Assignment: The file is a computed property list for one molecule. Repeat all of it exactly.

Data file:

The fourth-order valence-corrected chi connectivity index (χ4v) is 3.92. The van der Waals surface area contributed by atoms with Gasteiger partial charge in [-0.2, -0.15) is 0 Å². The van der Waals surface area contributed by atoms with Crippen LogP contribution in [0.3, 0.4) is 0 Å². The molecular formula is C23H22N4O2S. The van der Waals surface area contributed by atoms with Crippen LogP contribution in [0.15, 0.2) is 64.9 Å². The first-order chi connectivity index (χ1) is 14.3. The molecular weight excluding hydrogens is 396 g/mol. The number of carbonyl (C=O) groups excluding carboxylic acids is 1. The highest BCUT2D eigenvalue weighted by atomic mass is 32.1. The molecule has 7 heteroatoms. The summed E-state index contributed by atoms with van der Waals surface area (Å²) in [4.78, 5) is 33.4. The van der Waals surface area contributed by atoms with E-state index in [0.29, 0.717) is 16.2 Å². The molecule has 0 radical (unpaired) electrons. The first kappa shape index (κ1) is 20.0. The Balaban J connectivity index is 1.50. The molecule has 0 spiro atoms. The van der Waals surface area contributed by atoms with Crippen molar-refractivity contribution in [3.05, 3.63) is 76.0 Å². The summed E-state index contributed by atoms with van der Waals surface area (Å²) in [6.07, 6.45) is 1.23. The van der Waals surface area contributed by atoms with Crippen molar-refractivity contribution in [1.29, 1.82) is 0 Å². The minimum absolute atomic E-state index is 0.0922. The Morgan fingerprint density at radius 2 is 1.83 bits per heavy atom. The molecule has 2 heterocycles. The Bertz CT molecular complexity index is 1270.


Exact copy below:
The fourth-order valence-corrected chi connectivity index (χ4v) is 3.92. The van der Waals surface area contributed by atoms with Gasteiger partial charge in [-0.2, -0.15) is 0 Å². The van der Waals surface area contributed by atoms with Crippen LogP contribution in [0.3, 0.4) is 0 Å². The molecular formula is C23H22N4O2S. The van der Waals surface area contributed by atoms with Crippen LogP contribution in [0.15, 0.2) is 64.9 Å². The first-order chi connectivity index (χ1) is 14.3. The molecular weight excluding hydrogens is 396 g/mol. The number of carbonyl (C=O) groups excluding carboxylic acids is 1. The highest BCUT2D eigenvalue weighted by atomic mass is 32.1. The molecule has 7 heteroatoms. The summed E-state index contributed by atoms with van der Waals surface area (Å²) in [4.78, 5) is 33.4. The van der Waals surface area contributed by atoms with E-state index in [0.29, 0.717) is 16.2 Å². The molecule has 0 radical (unpaired) electrons. The first kappa shape index (κ1) is 20.0. The Balaban J connectivity index is 1.50. The molecule has 0 spiro atoms. The van der Waals surface area contributed by atoms with Crippen molar-refractivity contribution in [3.05, 3.63) is 76.0 Å². The summed E-state index contributed by atoms with van der Waals surface area (Å²) in [6.07, 6.45) is 1.23. The van der Waals surface area contributed by atoms with Crippen molar-refractivity contribution in [1.29, 1.82) is 0 Å². The minimum absolute atomic E-state index is 0.0922. The Morgan fingerprint density at radius 2 is 1.83 bits per heavy atom. The molecule has 2 heterocycles. The Bertz CT molecular complexity index is 1270.